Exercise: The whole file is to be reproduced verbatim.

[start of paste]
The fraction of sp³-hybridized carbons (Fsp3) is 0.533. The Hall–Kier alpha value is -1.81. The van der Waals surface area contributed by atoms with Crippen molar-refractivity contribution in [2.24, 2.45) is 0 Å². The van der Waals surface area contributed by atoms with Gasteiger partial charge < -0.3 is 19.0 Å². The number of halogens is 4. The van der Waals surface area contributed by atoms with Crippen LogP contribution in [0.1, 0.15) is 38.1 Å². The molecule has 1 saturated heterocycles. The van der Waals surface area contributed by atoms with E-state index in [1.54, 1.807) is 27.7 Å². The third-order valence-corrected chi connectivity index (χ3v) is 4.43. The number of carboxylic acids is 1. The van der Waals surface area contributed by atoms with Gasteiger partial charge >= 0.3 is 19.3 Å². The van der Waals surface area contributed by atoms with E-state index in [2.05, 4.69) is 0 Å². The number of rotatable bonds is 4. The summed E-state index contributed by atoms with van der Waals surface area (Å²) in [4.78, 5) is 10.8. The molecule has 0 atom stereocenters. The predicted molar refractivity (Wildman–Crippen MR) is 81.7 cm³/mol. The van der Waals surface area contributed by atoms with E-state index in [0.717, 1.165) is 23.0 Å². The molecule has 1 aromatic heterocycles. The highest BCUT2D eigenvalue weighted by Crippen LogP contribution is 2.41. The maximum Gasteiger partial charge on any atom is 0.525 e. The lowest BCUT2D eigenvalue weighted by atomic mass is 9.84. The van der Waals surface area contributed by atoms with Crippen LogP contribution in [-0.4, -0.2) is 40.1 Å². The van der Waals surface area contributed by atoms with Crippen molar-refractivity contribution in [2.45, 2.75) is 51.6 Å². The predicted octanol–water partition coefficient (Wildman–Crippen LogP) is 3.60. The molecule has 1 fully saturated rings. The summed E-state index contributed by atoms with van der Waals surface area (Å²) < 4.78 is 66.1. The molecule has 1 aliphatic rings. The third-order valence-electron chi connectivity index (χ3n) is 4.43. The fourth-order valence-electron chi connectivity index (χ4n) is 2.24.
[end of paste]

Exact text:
The fraction of sp³-hybridized carbons (Fsp3) is 0.533. The Hall–Kier alpha value is -1.81. The van der Waals surface area contributed by atoms with Crippen molar-refractivity contribution in [2.24, 2.45) is 0 Å². The van der Waals surface area contributed by atoms with Gasteiger partial charge < -0.3 is 19.0 Å². The number of halogens is 4. The van der Waals surface area contributed by atoms with Crippen LogP contribution in [0.1, 0.15) is 38.1 Å². The molecule has 1 saturated heterocycles. The van der Waals surface area contributed by atoms with E-state index in [1.54, 1.807) is 27.7 Å². The third-order valence-corrected chi connectivity index (χ3v) is 4.43. The number of carboxylic acids is 1. The van der Waals surface area contributed by atoms with Gasteiger partial charge >= 0.3 is 19.3 Å². The van der Waals surface area contributed by atoms with E-state index in [2.05, 4.69) is 0 Å². The number of rotatable bonds is 4. The summed E-state index contributed by atoms with van der Waals surface area (Å²) in [4.78, 5) is 10.8. The molecule has 0 atom stereocenters. The predicted molar refractivity (Wildman–Crippen MR) is 81.7 cm³/mol. The van der Waals surface area contributed by atoms with E-state index in [0.717, 1.165) is 23.0 Å². The molecule has 1 aromatic heterocycles. The highest BCUT2D eigenvalue weighted by Crippen LogP contribution is 2.41. The maximum Gasteiger partial charge on any atom is 0.525 e. The lowest BCUT2D eigenvalue weighted by atomic mass is 9.84. The van der Waals surface area contributed by atoms with Crippen LogP contribution in [-0.4, -0.2) is 40.1 Å². The van der Waals surface area contributed by atoms with Crippen molar-refractivity contribution in [2.45, 2.75) is 51.6 Å². The predicted octanol–water partition coefficient (Wildman–Crippen LogP) is 3.60. The molecule has 1 fully saturated rings. The summed E-state index contributed by atoms with van der Waals surface area (Å²) < 4.78 is 66.1. The molecule has 1 aliphatic rings. The third-order valence-electron chi connectivity index (χ3n) is 4.43. The fourth-order valence-electron chi connectivity index (χ4n) is 2.24.